Derek Bailey was a guitarist, but also an extremist, a polemicist, a theorist, an enraged and a cunning saboteur of the values ​​of both high and low culture. In terms of commitment, involvement, experience and thought, his art requires dedication, listening and a rigorous approach. Derek Bailey has adopted, as a modus operandi, a real counter-theory: improvisation. Nothing, Bailey argued, is as interesting as improvisation, and nothing is as boring, boring and dead as knowing exactly what’s going to happen, whether it’s listening to computerized electronic music, watching a rock band thunder on stage, or following a symphony orchestra. interpreting the work of some genius from the past. David Grubbs in his beautiful book, “Records Ruins the Landscape” states that the guitar in free improvised music is largely identified with Bailey’s playing. His style is, in fact, something immediately recognizable: a grumpy and radically individualistic vocabulary made up of chromatic dissonances, thorny interjections, rhythmic discontinuities, changing chords embellished by the most improbable and fragile harmonies. From this point of view Bailey is the closest, musically, to a semiologist. His playing contains a repertoire of innovative gestures and signs: the pick that slides slowly along an open string, a quick tap given by an open hand to resonate a harmonic, various percussive sounds played above the nut of the guitar or below its bridge. All stylistic traits that have enriched the vocabulary of numerous guitarists, improvisers and others. If the guitar in free improvisation was a kind of laboratory for developing extensive techniques aimed at redefining and de-constructing the instrument, Bailey’s playing stood out from the others in that it seemed to aim at the de-construction of familiar playing styles. Bailey’s aesthetics represented an extreme case of the autonomy inclination of improvised music. It moved, changed before his style could consolidate itself into a convention, into a definite form.

But what does it mean to create non-idiomatic music? How can one escape from the structures of a musical language? And how can you continue to do so, without ever replicating yourself? Bailey struggled between the grids of a creative process, looking for ways to bring together the rhetoric of an idiom with the musical results of a much more radical form. In the first edition of his book “Improvisation: Its Nature and Practice in Music”, Derek Bailey insisted on the distinction between idiomatic and non-idiomatic improvisation with the following definition, which David Grubbs defines as substantially tautological in nature: “Idiomatic improvisation, much the most widely used, is mainly concerned with the expression of an idiom — such as jazz, flamenco or baroque — and takes its identity and motivation from that idiom. Non-idiomatic improvisation has other concerns and is most usually found in so-called ‘free’ improvisation and, while it can be highly stylized, is not usually tied to representing an idiomatic identity. ” More than a decade later, in the material added to a subsequent edition of Improvisation, Bailey reconsidered this radical distinction. His next conclusion is that the two systems do not differ so much from each other: “Freedom for the improvisor is, like the ultimate idiomatic expression for the idiomatic improvisor, something of a Shangri-la. In practice the focus of both players is probably more on means than ends. All improvisation takes place in relation to the known whether the known is traditional or newly acquired. ” Later, however, the term “non-idiomatic improvisation” was also used as a way to describe a musical practice that was imagined to be devoid of the influences of jazz and new music.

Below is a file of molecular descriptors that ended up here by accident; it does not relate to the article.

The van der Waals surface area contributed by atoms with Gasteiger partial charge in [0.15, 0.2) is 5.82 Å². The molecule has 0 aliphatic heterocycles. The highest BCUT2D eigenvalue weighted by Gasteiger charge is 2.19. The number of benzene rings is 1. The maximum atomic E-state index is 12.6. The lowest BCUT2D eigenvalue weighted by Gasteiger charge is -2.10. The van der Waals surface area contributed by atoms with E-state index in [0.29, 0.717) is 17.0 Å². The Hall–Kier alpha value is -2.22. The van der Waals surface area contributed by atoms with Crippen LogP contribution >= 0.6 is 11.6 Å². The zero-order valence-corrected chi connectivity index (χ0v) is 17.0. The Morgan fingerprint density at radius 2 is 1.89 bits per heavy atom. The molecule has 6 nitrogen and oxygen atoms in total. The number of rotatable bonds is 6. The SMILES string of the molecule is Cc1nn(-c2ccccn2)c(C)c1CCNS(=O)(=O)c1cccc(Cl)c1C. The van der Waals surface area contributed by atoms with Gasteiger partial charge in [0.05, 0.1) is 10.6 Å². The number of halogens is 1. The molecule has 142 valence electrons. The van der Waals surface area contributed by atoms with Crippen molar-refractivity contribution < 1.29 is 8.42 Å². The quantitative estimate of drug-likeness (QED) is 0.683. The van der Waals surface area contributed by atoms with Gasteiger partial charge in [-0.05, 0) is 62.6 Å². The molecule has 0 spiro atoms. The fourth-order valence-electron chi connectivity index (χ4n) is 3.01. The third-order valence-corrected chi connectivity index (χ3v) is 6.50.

Personally, I have always assimilated Derek Bailey’s philosophy of free improvisation to that of Heraclitus: you can’t bathe twice in the same river. The water changes, you change, everything changes. The first time is always the best because it is unique and all the imitations, the repetitions are only empty simulacra. The real world is concrete, changeable and specific, irreducible to fixed concepts and eternal laws. For Bailey, music was a fabric of concrete utterances, but not attributable to fixed and defined scores and systems: Free Improvisation was the example of a militant dialectic. In a world where we keep repeating the need to “cross borders”, “open the mind”, “break down barriers”, Derek Bailey’s Free Improvisation represented something real, concrete, to bring one’s limits. even further on, to give musicians the opportunity to follow the flow of their consciences, to reach new creative heights. We owe him a lot. Remembering him is a duty we cannot miss.